|The guy on the right can pretend to be a huckster like the guy on the left...when it suits.|
That said, Alibaba is seeking to extend its foothold elsewhere, including the United States. Clearly, it would make sense for more US-based firms to use Alibaba's B2B portal since it's the most extensive one worldwide. Also, Alibaba is seeking to make inroads as well into the business-to-consumer ["B2C"] markets. In the American context, it means to encroach on Amazon's turf in other words. Conversely, Ma's also been promoting its consumer platforms for US retailers seeking an Internet presence in China.
Recently, Jack Ma--worth north of $30 billion and far eclipsing Donald Trump's wealth--nevertheless went to Trump Tower to lobby for his company. By introducing lines of business to US firms and consumers, Ma suggests he will be creating a million jobs Stateside:
On Monday, Alibaba BABA, Chief Executive Jack Ma became the latest CEO to tout job creation after a 40-minute meeting with Trump in the newly-minted politician’s gold-plated tower. There’s no better music to President-elect Donald Trump’s ears than pledges from CEOs to keep jobs in the U.S. or to create new ones. Trump ran much of his campaign on ensuring U.S. jobs are kept away from foreigners and aren’t outsourced to other countries, and he’s gone through great, highly-publicized lengths to prove his election is the reason why jobs are coming to or staying in America.Ma beats the BS artist Trump at Trump's own game. What is Alibaba really doing for its US customers? It's essentially providing expanded data analytics: who buys what, when, where and how. Does doing so create American jobs? At the most, very indirectly. Still, it's assuredly not a waste of Jack Ma's time if he [i] stops Trump from tweeting negatively about Alibaba, [ii] helps get Alibaba off the US blacklist of counterfeiter-friendly outlets, and [iii] forestalls measures to close US cyberspace to non-American service providers like Alibaba as per Trump's protectionist leanings.
However, Ma’s assertion that he’s going to create a million new jobs in the U.S. by helping small businesses sell products and services to China is a stretch. The Chinese e-commerce giant is merely upping its own investments to appeal to U.S. small businesses, providing them with incentives, such as user data and logistics capabilities, in hopes that more American brands will sell items on its e-commerce sites. The increased demand on those U.S. goods from the Chinese middle class will prompt, it hopes, increased hiring as U.S. brands expand to meet the heightened demand.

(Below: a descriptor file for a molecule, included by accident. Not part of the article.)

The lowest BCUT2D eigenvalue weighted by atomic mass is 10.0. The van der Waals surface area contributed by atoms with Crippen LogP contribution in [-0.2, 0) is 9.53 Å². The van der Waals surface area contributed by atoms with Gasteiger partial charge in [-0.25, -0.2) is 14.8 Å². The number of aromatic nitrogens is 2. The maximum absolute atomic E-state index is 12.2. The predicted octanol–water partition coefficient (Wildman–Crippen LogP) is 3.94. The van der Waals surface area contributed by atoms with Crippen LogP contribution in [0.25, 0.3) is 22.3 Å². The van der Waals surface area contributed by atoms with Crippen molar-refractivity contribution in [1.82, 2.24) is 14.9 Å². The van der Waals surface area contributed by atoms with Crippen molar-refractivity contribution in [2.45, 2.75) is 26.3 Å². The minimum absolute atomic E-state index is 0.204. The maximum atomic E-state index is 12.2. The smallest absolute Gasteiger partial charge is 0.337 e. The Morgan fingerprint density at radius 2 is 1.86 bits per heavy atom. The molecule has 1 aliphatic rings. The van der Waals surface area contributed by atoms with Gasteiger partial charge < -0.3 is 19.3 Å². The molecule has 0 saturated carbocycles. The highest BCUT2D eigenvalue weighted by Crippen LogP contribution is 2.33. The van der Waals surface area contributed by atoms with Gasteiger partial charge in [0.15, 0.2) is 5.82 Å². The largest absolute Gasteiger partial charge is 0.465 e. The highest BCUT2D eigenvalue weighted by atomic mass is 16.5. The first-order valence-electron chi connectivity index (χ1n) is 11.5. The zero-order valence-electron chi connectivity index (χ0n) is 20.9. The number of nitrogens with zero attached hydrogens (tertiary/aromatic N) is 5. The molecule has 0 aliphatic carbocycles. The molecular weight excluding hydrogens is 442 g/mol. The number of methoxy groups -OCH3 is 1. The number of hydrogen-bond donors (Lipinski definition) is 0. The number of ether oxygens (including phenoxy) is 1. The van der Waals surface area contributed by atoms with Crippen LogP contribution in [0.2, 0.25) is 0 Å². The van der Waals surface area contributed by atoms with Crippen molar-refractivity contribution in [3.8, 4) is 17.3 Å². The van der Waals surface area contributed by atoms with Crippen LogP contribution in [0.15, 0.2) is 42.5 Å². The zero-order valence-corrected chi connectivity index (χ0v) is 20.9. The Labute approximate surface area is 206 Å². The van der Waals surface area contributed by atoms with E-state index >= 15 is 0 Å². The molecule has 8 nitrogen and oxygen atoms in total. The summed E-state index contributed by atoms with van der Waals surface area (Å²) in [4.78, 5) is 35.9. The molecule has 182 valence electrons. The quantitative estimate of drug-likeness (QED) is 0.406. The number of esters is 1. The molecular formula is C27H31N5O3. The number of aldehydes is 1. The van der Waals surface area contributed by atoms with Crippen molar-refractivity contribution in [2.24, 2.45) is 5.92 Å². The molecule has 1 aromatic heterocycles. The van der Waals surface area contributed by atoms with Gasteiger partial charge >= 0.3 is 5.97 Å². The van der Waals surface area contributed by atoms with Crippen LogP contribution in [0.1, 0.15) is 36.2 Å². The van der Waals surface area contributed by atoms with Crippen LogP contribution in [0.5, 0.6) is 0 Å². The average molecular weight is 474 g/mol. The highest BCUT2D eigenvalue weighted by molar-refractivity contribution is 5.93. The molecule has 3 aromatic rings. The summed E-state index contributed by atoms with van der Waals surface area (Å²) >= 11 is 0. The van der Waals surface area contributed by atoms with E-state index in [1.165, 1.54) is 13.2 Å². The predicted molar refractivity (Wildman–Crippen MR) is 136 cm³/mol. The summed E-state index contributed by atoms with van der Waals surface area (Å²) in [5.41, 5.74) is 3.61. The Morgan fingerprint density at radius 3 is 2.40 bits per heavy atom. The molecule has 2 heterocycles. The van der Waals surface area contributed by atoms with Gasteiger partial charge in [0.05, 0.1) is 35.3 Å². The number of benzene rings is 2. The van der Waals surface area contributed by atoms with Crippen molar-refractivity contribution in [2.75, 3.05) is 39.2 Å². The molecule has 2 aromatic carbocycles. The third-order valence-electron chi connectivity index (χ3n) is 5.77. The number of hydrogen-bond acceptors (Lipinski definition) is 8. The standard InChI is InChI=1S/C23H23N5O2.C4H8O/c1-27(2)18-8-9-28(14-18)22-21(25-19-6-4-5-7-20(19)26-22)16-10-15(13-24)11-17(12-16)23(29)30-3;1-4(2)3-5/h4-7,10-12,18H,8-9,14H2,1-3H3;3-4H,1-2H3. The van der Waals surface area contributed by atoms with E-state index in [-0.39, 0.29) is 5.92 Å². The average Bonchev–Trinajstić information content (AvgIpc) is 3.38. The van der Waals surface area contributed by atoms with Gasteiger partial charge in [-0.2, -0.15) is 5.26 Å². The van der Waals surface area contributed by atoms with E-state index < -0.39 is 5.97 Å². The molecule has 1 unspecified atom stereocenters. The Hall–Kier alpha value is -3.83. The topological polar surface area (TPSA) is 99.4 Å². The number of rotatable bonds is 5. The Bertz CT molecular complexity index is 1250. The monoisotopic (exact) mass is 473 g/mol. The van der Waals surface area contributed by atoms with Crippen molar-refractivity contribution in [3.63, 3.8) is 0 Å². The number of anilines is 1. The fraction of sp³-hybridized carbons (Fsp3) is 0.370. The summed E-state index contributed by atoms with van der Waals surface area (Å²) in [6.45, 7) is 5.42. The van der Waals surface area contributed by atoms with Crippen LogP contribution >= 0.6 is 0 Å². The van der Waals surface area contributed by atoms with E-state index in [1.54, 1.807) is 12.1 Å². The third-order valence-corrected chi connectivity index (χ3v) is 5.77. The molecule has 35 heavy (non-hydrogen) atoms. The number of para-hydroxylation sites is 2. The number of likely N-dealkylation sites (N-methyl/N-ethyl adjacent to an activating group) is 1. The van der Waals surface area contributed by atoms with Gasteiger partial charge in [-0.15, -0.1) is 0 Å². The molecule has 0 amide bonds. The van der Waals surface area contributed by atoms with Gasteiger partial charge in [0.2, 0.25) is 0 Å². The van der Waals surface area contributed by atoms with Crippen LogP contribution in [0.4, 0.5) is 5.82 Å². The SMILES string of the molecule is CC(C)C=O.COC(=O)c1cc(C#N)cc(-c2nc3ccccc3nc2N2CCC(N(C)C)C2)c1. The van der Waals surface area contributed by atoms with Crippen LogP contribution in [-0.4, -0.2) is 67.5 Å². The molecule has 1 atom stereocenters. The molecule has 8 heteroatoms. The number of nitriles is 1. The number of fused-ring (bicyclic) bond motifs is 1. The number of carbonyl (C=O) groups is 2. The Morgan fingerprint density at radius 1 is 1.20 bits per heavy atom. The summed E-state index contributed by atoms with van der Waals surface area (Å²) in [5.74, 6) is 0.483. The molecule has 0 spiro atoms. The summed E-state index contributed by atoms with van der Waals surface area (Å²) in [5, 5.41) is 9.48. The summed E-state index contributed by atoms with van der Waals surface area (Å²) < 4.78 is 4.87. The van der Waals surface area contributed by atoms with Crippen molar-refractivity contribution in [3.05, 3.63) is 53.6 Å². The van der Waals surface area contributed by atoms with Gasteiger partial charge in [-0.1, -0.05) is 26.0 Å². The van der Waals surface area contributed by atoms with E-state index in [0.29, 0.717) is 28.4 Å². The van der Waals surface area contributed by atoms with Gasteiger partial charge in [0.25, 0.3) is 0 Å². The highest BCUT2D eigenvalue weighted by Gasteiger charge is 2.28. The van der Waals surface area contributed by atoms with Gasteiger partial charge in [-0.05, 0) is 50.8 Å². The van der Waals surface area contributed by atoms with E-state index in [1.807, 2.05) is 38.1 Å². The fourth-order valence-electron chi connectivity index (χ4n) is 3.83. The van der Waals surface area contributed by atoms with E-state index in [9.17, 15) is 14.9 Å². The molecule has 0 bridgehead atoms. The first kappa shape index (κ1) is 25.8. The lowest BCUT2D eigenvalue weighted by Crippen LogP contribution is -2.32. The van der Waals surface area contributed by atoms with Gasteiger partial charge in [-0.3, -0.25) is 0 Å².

Jack Ma didn't become a multibillionaire being stupid--even if he does have to suffer a fool like Trump once in a while.
1/13/2017 UPDATE: Amazon and its marketplaces may have been the inspiration for Ma's rather dubious US job creation math. That said, Amazon is still more modest about the jobs it estimates are attributable to it acting as an online marketplace. Amazon is actually more believable since it has other offerings like acting as a distributor of e-books and so forth:
Amazon said that its Marketplace is the “indirect” creator of 300,000 jobs for those who have started or are growing these businesses by selling on the e-commerce giant’s site. Last year, more than 100,000 sellers generated more than $100,000 each in sales, the company said.
The company attributes this same sort of job and sales creation to its Kindle Direct Publishing feature, which allows users to self-publish books, Amazon Web Services, and the Amazon Flex program, which gives people the chance to earn up to $25 per hour delivering Amazon packages.
Earlier this week Alibaba Group Holding Ltd. promised something similar: 1 million new U.S. jobs by helping small businesses. However, the number of actual full-time jobs these sorts of marketplaces create are small, MarketWatch found.